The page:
Recognising that we need help
We are often faced with difficulties that we manage ourselves or with the help of our family or friends.
However, at times we may feel unable to manage and decide to find outside help. It may not be a crisis, but a feeling that things could be better, or a loss of interest in things we used to enjoy. Sometimes we may just feel overwhelmed with our responsibilities and find it difficult to cope with life.
To help us decide whether we could benefit from seeking professional help we can ask ourselves the following questions:
- What is distressing me now?
- Are my usual ways of dealing with this issue/crisis working?
- What resources have I used?
- What resources do I think I need?
- What help is easy to ask for?
- What help is difficult to ask for?
If answering these questions is not easy or makes you feel quite negative or even panicky, you could probably benefit from seeking help.
Understandably, there is often confusion as to what particular professions do and how they differ from each other. Following is a brief explanation of each of the professions involved in the mental health field.
GPs are often the first point of contact and the first line of treatment for anxiety and depression. GPs can have a key role in managing mental illnesses. They can diagnose some mental disorders, conduct tests to eliminate physical causes for the symptoms, and provide referrals to other services including psychologists or psychiatrists. GPs can provide medical treatment, such as antidepressants, for conditions affecting mental health and prescribe medication for symptoms associated with the problem, e.g. sleeplessness or loss of appetite. GPs can also provide support.
Psychiatrists are specialist medical doctors who diagnose and treat mental disorders. They offer a comprehensive assessment of psychological functioning and focus on interactions between medical conditions and psychosocial disorders. Like GPs, psychiatrists can prescribe, administer and monitor medication. They may also offer psychotherapy. A referral letter from a GP is necessary to claim the Medicare rebate. Clients do not pay out-of-pocket to access psychiatrists through Community Mental Health Centres although they may be required to pay psychiatrists in the private sector who do not bulk bill. Psychiatrists do not advertise their services so it is up to your GP to refer you to someone appropriate.
A list of registered psychiatrists may be found at www.ranzcp.org.au
For more information on Accessing Medicare Rebates and Mental Health Services see our Fact Sheet
Psychologists help people with a mental health problem find ways of functioning better. They specialise in the assessment and treatment of psychological disorders, generally using various forms of ‘talking’ therapy. Although psychologists cannot prescribe medication, they can suggest the client sees a GP for a referral to a psychiatrist if they believe they could benefit from medication.
You can claim a Medicare rebate for up to 10 sessions with a psychologist if your GP develops a management plan for your condition and refers you. To find a psychologist in your area either speak to your GP or contact the Australian Psychological Society on 1800 333 497.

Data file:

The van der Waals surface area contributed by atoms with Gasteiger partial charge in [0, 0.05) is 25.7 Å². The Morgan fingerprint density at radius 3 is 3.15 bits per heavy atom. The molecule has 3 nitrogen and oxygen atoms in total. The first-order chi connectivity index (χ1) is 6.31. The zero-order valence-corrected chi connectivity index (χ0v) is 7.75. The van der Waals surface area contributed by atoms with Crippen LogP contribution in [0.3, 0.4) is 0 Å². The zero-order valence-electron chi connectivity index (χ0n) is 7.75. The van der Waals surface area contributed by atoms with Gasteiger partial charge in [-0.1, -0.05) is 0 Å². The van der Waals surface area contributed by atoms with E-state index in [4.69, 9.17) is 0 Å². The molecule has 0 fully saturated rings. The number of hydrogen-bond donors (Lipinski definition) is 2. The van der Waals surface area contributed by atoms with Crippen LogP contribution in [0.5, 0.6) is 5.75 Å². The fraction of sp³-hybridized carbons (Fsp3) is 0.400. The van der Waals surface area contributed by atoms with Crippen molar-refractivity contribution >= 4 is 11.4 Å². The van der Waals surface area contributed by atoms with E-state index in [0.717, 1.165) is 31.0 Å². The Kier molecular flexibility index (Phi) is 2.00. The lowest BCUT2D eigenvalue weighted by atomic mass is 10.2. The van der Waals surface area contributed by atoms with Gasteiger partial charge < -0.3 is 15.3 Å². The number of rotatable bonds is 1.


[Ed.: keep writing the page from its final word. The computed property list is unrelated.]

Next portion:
A list of registered psychologists may be found at www.psychology.org.au
Psychotherapy is used for regular interaction with a person to help them in overcoming problems and changing behaviours. It includes certain beliefs, obsessions or compulsions, emotions, social skills and relationships. Most treatments involve one-on-one sessions but may also include family members or groups at times.
They provide counselling and therapies but differ from a counsellor as their treatments usually continue for a longer period of time.
Social workers specialise in working with individuals and families where mental health problems exist in connection with social problems such as family distress, unemployment, disability, poverty and trauma. They consider the client’s total situation, including their relationships, financial resources, employment, housing and health. A social worker can offer case management to people with a mental illness to coordinate the services they need. They often work in community services and organisations.
There are also a number of accredited mental health social workers who work in private practice. They are qualified to work with individuals who are experiencing a range of mental health disorders, including depression, mood and personality disorders, trauma and family conflict. You can claim a Medicare rebate for up to 10 sessions with a mental health social worker if your GP develops a management plan for your condition and refers you.
A list of social workers may be found at www.aasw.asn.au
Counsellors are professionals who build a therapeutic relationship with clients to assist them to develop understanding about themselves and to make changes in their lives. Counsellors do not give advice but help their clients to find their own solutions using existing personal strengths and resources, as well as helping the client develop new ones. Currently the counselling profession is unregulated, meaning that anyone may advertise themselves as a counsellor, even if they do not have appropriate qualifications.